His big lesson: You can do things for a lot cheaper than you think, especially if you’re going to start something, test, learn, and improve, which is of course what you should be doing.
Zappos CEO Tony Hsieh gave the keynote for Day 1, an inspiring presentation about his efforts to revitalize Downtown Las Vegas, including a $300 million investment in real estate and entrepreneurship. He’s already created one of the biggest e-commerce sites on the web, and influenced the way we do our business at Rebel, and is now tackling a much bigger challenge: how to create a real world community that increases in value as it grows. One of my favorite parts of the project is an outdoor mall made out of shipping containers, designed to be fun for kids and adults, and with both education and commerce built into the experience
For me the key takeaway was the power of what you can create if you’re really focused on what’s important to you. Sure, he has a lot of money, but there are a lot of people out there with a lot of money who aren’t making any meaningful investments into their communities. What if the big money in Detroit was thinking this way? See his presentation here:
Tony’s presentation was passionate, and the work he’s doing is amazing. The one downside was the graphics, which was sort of a common theme throughout the day. Makes me wish that SXSW had engaged Behance to design all of the presentations for the speakers.
Behance CEO Scott Belsky gave an extremely well-designed presentation about lessons he’s learned from connecting a creative community.
He spoke about the concept of “credible mass” vs. critical mass. Too many marketers focus on the number of people they’re reaching, without considering how much each of those people can do to help their businesses. He argued that if you can get 150 of the right people to like something, that can be more important than thousands of randoms, citing an example from 55DSL, who used Behance to crowdsource a new logo design. They got 15,000 entries, and found that each designer had spent 3-4 hours — six years worth of labor. Imagine what they could have accomplished if they had been more deliberate about how to use six years worth of people’s time.
Ultimately, she says the key to success is good content shared consistently over time with lots of engagement.
Stay tuned for more coverage from Day 2…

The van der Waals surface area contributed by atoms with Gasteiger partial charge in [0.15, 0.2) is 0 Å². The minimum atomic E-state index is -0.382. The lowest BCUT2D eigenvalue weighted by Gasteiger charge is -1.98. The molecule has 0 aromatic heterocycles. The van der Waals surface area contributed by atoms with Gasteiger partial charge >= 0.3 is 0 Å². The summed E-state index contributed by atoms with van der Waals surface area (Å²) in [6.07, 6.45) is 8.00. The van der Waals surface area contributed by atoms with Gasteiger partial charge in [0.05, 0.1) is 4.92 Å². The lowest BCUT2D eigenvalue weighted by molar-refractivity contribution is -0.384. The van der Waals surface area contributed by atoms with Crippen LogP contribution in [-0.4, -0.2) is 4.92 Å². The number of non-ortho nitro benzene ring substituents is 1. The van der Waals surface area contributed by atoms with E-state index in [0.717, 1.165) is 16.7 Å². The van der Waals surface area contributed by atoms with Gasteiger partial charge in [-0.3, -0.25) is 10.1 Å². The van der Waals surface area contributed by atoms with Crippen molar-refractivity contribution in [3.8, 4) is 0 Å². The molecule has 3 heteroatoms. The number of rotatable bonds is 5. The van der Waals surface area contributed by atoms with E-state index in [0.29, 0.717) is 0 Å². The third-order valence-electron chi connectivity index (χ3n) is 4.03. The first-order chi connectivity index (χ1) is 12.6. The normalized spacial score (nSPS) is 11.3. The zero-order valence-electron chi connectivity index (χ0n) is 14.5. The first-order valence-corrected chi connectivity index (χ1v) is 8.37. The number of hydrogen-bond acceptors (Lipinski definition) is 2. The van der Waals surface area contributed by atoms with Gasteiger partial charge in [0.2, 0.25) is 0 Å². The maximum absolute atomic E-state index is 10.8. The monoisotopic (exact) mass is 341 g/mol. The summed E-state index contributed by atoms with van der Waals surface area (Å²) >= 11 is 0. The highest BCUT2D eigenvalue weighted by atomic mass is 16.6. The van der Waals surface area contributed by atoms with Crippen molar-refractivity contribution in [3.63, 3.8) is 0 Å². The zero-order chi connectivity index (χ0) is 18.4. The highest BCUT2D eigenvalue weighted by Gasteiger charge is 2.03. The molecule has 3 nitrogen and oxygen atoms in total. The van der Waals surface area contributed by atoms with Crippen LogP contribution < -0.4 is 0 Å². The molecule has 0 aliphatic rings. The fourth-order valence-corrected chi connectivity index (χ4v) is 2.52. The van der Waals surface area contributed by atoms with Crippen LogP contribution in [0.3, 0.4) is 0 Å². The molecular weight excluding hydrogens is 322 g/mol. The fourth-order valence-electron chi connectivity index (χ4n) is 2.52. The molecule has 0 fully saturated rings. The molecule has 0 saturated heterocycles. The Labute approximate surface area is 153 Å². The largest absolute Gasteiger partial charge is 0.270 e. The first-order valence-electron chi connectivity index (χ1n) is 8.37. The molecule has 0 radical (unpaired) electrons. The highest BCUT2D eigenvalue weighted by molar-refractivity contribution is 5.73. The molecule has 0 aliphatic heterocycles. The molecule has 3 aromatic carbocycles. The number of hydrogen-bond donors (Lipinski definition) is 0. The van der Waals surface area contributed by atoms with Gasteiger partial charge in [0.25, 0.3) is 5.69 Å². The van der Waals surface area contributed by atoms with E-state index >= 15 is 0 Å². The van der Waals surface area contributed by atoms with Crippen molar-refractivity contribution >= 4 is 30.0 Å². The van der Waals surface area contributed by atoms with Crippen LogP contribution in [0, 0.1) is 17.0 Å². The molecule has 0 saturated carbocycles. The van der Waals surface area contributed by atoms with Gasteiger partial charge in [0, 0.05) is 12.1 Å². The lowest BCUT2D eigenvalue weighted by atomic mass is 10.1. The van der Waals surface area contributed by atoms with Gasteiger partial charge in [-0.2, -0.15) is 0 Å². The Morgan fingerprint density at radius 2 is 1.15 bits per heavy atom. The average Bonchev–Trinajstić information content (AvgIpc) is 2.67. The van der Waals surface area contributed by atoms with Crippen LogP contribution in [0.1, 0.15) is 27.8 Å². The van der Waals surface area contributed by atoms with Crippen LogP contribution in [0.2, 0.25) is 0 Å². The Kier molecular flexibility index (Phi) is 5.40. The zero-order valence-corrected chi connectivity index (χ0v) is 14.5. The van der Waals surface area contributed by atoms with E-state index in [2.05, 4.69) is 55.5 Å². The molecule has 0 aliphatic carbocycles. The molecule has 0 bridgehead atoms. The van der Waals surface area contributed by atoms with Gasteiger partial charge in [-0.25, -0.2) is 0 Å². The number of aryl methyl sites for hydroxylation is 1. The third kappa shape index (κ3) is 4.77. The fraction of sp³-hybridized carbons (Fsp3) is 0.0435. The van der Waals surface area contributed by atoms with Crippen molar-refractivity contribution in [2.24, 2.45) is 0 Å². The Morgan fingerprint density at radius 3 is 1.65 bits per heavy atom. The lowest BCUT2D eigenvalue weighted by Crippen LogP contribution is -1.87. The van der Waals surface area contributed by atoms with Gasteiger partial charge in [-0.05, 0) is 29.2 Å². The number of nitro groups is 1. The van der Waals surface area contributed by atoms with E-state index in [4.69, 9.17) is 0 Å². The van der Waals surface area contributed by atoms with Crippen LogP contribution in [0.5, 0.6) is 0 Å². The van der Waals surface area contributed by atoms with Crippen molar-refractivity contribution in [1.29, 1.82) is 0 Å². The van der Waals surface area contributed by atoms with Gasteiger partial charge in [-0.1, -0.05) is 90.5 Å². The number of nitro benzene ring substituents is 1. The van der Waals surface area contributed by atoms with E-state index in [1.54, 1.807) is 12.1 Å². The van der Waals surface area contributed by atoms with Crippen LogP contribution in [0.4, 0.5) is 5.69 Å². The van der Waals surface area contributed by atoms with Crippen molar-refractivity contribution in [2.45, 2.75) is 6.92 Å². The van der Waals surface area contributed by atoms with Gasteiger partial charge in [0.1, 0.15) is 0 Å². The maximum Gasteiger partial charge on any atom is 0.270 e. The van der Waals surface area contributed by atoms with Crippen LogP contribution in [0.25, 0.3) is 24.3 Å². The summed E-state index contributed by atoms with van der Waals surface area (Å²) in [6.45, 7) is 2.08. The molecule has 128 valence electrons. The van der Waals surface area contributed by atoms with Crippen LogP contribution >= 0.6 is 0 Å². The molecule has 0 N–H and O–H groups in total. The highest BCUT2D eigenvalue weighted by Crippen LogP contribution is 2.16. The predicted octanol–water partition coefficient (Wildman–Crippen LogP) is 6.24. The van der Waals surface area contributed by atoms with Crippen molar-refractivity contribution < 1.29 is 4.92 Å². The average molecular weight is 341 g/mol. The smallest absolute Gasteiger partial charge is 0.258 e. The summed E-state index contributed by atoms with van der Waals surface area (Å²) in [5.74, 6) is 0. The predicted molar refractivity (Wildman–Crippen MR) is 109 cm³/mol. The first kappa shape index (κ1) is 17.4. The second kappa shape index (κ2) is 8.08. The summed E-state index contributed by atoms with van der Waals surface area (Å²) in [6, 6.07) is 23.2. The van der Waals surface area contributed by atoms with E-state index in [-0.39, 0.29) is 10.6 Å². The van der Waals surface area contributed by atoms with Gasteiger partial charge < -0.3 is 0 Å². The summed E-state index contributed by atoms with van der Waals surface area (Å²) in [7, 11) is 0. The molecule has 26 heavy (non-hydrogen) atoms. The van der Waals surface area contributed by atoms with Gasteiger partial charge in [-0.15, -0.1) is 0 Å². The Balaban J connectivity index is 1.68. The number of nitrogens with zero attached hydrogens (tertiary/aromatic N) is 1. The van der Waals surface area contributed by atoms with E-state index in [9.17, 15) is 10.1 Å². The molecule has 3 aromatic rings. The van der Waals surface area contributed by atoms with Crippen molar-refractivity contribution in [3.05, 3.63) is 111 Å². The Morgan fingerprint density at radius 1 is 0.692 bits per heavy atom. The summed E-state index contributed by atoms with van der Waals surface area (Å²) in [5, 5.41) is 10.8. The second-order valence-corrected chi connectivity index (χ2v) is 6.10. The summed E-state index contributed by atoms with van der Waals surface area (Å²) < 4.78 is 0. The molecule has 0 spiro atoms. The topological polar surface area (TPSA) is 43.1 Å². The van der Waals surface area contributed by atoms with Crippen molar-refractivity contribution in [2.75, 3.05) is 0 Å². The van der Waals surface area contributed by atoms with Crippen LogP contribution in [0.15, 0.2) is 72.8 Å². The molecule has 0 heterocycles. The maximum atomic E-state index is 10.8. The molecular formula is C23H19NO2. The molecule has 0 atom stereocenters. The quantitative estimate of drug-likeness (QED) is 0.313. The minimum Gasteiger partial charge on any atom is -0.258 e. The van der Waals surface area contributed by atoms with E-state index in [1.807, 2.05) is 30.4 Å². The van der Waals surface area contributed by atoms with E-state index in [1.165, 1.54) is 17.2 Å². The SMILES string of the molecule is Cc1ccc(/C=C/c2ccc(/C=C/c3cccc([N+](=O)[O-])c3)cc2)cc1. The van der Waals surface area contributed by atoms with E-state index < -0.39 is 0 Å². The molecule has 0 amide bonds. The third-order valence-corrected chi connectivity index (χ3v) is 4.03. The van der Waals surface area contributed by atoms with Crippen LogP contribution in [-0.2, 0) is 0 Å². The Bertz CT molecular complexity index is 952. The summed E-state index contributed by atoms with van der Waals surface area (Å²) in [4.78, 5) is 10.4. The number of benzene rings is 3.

You might have read the news this week that Amazon’s Jeff Bezos is buying the Washington Post. You probably didn’t read that in a newspaper.
Jeff Bezos has built possibly the most important company of our time. Amazon is fundamentally changing the way the world shops. And after all, shopping is the heart of business. If anyone is going to figure out how to build a thriving media company out of something like the Washington Post, it’s someone like him. No disrespect to the geniuses who have been shepherding print media’s graceful decline into irrelevance, but it’s safe to say that they aren’t the ones to figure out the new model.
This deal matters because it’s an important bridge between new media and old. So far the model hasn’t been very productive:
- New media or technology disrupts an old, staid, and marginally troubled industry, sending it into a downward spiral (music, news, retail)
- Most of the new companies have no real business models, no idea of how to build brands, and generally terrible leadership, so they go out of business or at least struggle to become relevant from an economic perspective (anything from pets.com to MySpace, and thousands in between)
- We, the buying public, are left without any leadership, and no idea how to make the best use of the new tools available to us. So we collectively lose millions of hours of what could be productive lives, and our trust in marketing, and the companies behind it, continues to diminish.
- The cycle continues
I’m sure you can see that this isn’t good for anyone. So, let’s take this opportunity to learn a few lessons from the guy who might be able to lead us to greener pastures, especially if he can figure out how to keep my hands from getting all inky.
In the back of Zappos CEO Tony Hsieh’s audiobook Delivering Happiness (Zappos is an Amazon company, and so is Audible, where I bought the book) is a speech Jeff Bezos made to Zappos employees shortly after the purchase. He offers the following five lessons:
- Obsess over customers. He says he doesn’t worry about competitors, even though he’s in one of the most competitive industries. Instead he worries constantly about keeping customers happy. The competition takes care of itself.
- Invent. Bezos says you can invent your way out of any box if you believe that you can. At Rebel, we have four rules that push us in this direction:
- Be tenacious. Never stop finding better solutions.